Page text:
Enter Horatio Alger and the American Dream. By the way, can you name a single book that dude wrote? I totally can't. We all know who he is and what he's known for, and I don't know that anybody's laid eyes on one of his books in half a century. Or maybe I just don't spend a lot of time in the library. But I digress as usual.
Anyhoodle, Horatio Alger completely flipped the script on privilege. Now being high-born is dirty and wealth only impresses people if you walked barefoot up a hill a hundred times a day to earn it.
Which, I think, is why we react so viscerally to being accused of having privilege.
Which is freaking ridiculous. Since I started writing this post, hundreds of kids in the developing world have died of starvation or malnutrition. Meanwhile, I live spitting distance from about a dozen all-you-can-eat restaurants. Did I work harder than those kids starving to death? Did I earn the right to not die of starvation? No; that's absurd. I'm privileged.
Just lately, a whole bunch of white folks have got their panties in a wad over the term white privilege.
We're not privileged, we insist, even in the face of overwhelming evidence to the contrary. For instance, let's talk money. I worked really hard to get where I am today, money-wise. I overcame a lot. But does my hard work alone account for the huge gap between my annual household income and the average black family's household income? Can I honestly look at this chasm and not admit that it's possible that the deck was stacked just a little bit in my favor?
And dude, school was an uphill battle for me. I damn well earned my college degree. But is it really possible to look at the quality of education in predominantly black schools compared with predominantly white schools and say that this definitely did not play a role in my getting into and making it through college?
I haven't always been the most law-abiding of citizens, at least when those laws are traffic related. In my wilder days I drove like an idiot and got pulled over. Like, a lot. Like possibly a dozen or more times within a couple years. Never had a cop search the car, never had a cop tell me to keep my hands in sight, never had a cop reach for his weapon when I made a sudden move. Statistics tell me that were my skin a different color, I'd have had a much different experience.
So can I really say that my skin color has absolutely nothing to do with my success in life? I don't like being called privileged. It makes me rankle every time. My life has not been sunshine and roses and I've worked my ass off to get where I am. But can I honestly look at the statistics and claim that I haven't been privileged?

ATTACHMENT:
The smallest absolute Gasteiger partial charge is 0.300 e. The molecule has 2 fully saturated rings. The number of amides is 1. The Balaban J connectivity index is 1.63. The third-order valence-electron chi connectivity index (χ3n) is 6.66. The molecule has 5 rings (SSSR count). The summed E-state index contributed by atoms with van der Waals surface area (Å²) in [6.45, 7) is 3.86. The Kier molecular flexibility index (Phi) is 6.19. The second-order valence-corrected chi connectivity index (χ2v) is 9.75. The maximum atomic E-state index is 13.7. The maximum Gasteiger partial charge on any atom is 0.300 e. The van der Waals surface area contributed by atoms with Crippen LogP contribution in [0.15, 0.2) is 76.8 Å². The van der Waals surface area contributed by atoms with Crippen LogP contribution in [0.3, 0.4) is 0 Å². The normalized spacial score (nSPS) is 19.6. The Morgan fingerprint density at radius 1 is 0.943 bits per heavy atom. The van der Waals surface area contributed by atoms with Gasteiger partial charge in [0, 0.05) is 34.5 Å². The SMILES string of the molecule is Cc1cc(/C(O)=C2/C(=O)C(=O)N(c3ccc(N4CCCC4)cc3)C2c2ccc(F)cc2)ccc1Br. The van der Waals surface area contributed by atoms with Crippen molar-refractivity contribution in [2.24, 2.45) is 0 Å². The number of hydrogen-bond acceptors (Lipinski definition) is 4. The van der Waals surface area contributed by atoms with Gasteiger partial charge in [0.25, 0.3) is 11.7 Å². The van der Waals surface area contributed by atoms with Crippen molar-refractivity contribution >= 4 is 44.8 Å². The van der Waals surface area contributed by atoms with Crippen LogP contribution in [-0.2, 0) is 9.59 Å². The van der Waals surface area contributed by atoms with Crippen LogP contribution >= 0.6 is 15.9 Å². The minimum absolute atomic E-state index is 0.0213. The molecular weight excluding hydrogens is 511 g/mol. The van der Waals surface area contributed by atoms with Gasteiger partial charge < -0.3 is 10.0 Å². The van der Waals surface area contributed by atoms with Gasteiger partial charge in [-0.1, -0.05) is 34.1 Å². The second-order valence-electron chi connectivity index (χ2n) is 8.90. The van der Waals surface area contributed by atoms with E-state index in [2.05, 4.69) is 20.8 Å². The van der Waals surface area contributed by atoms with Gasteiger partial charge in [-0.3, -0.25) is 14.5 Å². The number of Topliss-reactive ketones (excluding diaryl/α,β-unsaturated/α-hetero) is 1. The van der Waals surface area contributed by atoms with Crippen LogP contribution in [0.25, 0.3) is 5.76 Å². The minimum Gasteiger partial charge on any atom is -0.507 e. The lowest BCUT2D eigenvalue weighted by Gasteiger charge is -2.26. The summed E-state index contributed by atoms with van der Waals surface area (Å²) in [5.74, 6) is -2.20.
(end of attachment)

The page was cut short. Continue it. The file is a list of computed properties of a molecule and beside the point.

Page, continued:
I think we need to stop telling people "check your privilege," because it is really just saying "Hey, get really defensive so that we can make this about you."
I do think we need to start just telling ourselves to check our privilege. For instance, before we dismiss, out of hand, accounts of white cops needlessly killing black people, we might want to tell ourselves to check our privilege. Does our belief in the inherent benevolence of police officers stem from the fact that most of our own interactions with cops have been professional and above-board? Or is it possible that cops interact differently with different people (sort of like how my grandmother was a lovely, kind woman, as long as you didn't get her on the subject of the English).
Likewise, I overcame a lot of personal obstacles to get through school, but I also had a whole lot of teachers pushing, prodding, encouraging, going the extra mile to help me. Not to mention the fact that I was able to pay my college tuition thanks in part to things like the fact that my mom went to the same college I did - I've looked at her yearbook. It didn't exactly look like the rainbow coalition. What if I got my degree in part because I worked really hard and in part because I had advantages a lot of folks don't have.
What I'm saying is what if it's just possible that our experience isn't the only experience? What if our beliefs are drawn from a lifetime spent in the primary company of other people who look like us? What if we just acknowledged that our outcomes are the result of our actions and our privileges? What if the fact that we worked hard to get where we are doesn't mean that everything is equal and fair?
What I'm saying is that we'd all be a lot happier not having to believe that America is a nation still far too often divided along color lines. But wishing doesn't make it so. Just as denying our privilege doesn't make change the fact that we have it.